Members of the Wild Red Flame Mardi Gras Indians in New Orleans, Louisiana
© Chris Graythen/Getty Image
Celebrating Mardi Gras. Stompin’ with the Big Chief
Today’s photo shows Mardi Gras Indians parading at the New Orleans Jazz and Heritage Festival, which generally happens in April or May. But the big day for all the Mardi Gras Indians is today, Fat Tuesday itself. Members of the various ‘tribes’ of Mardi Gras Indians in New Orleans are African Americans who wear costumes influenced by Native American ceremonial apparel. It’s considered a show of respect to the Indian tribes who, for centuries, took in slaves fleeing bondage in Louisiana. The origins of the tradition are unclear, but Mardi Gras Indians have been performing on the streets of New Orleans since at least the 1880s.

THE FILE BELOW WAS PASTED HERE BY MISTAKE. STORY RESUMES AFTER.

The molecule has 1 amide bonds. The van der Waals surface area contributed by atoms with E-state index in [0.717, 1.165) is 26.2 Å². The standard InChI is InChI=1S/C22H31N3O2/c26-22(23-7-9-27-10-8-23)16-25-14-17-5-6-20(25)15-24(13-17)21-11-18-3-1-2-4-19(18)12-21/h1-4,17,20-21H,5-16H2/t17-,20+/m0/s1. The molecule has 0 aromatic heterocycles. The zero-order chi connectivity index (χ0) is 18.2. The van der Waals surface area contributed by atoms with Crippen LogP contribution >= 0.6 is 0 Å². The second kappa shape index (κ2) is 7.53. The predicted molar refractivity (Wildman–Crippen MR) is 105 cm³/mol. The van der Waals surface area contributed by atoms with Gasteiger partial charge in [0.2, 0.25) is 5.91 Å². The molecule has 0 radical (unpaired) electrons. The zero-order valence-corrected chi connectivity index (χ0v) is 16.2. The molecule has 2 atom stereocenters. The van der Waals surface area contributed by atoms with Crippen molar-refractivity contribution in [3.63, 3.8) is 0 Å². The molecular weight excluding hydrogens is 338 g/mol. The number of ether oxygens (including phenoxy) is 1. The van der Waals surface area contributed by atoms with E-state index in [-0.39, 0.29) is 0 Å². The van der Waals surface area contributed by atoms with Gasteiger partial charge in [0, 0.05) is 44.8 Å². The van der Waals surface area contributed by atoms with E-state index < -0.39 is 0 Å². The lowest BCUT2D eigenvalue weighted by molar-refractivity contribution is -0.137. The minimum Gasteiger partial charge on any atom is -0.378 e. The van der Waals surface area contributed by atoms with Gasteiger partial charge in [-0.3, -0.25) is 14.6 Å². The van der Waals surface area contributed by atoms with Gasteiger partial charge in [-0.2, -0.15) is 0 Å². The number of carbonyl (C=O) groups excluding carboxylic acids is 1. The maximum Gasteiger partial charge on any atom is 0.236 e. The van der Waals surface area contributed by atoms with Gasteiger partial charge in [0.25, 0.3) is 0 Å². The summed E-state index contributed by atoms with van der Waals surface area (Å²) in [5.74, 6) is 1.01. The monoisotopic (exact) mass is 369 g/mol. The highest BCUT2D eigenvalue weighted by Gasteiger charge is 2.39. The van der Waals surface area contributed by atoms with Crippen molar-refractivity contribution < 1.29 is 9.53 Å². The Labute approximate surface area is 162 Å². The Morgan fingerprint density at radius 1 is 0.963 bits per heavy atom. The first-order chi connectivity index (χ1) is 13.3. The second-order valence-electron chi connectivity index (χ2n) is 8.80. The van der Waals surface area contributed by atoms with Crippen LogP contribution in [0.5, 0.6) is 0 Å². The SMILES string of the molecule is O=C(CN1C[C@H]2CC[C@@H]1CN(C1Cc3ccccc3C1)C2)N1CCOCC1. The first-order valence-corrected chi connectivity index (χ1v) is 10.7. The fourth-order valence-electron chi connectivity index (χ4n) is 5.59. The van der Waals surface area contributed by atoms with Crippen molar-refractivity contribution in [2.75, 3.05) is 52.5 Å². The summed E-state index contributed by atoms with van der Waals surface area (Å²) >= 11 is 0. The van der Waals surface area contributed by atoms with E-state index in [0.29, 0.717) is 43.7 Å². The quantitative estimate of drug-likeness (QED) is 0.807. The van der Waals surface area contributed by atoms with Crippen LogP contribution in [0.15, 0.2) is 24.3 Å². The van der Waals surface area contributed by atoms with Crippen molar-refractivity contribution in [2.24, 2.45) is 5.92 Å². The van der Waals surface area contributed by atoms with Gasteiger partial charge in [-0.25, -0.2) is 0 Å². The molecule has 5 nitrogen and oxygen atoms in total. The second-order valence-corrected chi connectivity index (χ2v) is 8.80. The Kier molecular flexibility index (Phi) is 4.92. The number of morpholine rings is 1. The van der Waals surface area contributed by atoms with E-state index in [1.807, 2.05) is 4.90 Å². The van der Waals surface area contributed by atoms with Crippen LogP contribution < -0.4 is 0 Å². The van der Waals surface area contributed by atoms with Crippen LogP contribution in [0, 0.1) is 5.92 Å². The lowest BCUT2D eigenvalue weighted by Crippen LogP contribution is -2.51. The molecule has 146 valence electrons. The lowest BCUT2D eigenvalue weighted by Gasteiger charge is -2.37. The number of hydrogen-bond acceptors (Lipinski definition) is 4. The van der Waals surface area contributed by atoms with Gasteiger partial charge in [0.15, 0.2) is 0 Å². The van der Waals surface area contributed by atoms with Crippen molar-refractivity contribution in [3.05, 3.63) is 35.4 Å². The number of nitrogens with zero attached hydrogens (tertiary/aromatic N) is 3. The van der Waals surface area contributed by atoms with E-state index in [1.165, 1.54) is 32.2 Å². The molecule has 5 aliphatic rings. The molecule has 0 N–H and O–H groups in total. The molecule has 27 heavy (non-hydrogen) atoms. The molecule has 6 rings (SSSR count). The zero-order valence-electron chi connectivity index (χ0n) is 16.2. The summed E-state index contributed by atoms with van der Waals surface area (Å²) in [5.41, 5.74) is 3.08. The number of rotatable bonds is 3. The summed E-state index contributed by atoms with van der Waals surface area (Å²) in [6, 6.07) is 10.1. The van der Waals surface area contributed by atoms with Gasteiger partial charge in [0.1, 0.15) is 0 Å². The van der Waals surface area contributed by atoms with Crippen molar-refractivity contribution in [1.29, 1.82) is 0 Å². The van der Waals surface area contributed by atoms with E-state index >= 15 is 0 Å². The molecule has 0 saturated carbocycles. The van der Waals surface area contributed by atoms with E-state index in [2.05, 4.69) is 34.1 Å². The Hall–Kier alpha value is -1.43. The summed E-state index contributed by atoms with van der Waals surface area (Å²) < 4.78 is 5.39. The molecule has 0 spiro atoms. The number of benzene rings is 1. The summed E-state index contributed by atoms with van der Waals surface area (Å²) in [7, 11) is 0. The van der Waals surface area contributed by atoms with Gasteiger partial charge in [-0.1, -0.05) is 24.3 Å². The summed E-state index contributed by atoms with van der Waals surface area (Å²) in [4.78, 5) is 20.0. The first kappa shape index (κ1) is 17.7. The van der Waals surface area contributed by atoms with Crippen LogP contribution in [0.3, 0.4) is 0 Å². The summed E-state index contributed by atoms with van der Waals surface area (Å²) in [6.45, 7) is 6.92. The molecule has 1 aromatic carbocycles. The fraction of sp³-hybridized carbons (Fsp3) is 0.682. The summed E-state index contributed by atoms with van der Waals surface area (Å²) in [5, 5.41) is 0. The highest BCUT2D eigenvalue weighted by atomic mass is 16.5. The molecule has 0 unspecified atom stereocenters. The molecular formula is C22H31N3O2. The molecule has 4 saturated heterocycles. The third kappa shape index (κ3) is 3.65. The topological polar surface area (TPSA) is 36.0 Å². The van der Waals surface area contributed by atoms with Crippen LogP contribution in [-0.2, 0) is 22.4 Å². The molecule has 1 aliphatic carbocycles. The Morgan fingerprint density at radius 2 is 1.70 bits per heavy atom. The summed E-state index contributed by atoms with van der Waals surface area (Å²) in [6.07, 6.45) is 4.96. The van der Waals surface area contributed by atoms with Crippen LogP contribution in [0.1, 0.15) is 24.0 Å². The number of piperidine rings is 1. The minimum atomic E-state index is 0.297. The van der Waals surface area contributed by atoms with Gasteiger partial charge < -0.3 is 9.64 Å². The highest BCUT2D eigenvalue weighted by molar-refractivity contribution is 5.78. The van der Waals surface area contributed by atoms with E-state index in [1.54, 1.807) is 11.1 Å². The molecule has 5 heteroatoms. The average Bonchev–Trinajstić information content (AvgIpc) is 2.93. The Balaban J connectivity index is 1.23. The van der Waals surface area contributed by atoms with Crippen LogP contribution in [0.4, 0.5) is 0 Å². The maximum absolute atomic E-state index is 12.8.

Typically, tribes are secretive about their parade routes, and some tribes determine their routes at the last minute, when the Big Chief of a given tribe decides which where to go and which other tribes to engage with - and which to spurn. But a few tribes do publicise their performances in the weeks and days leading up to Mardi Gras.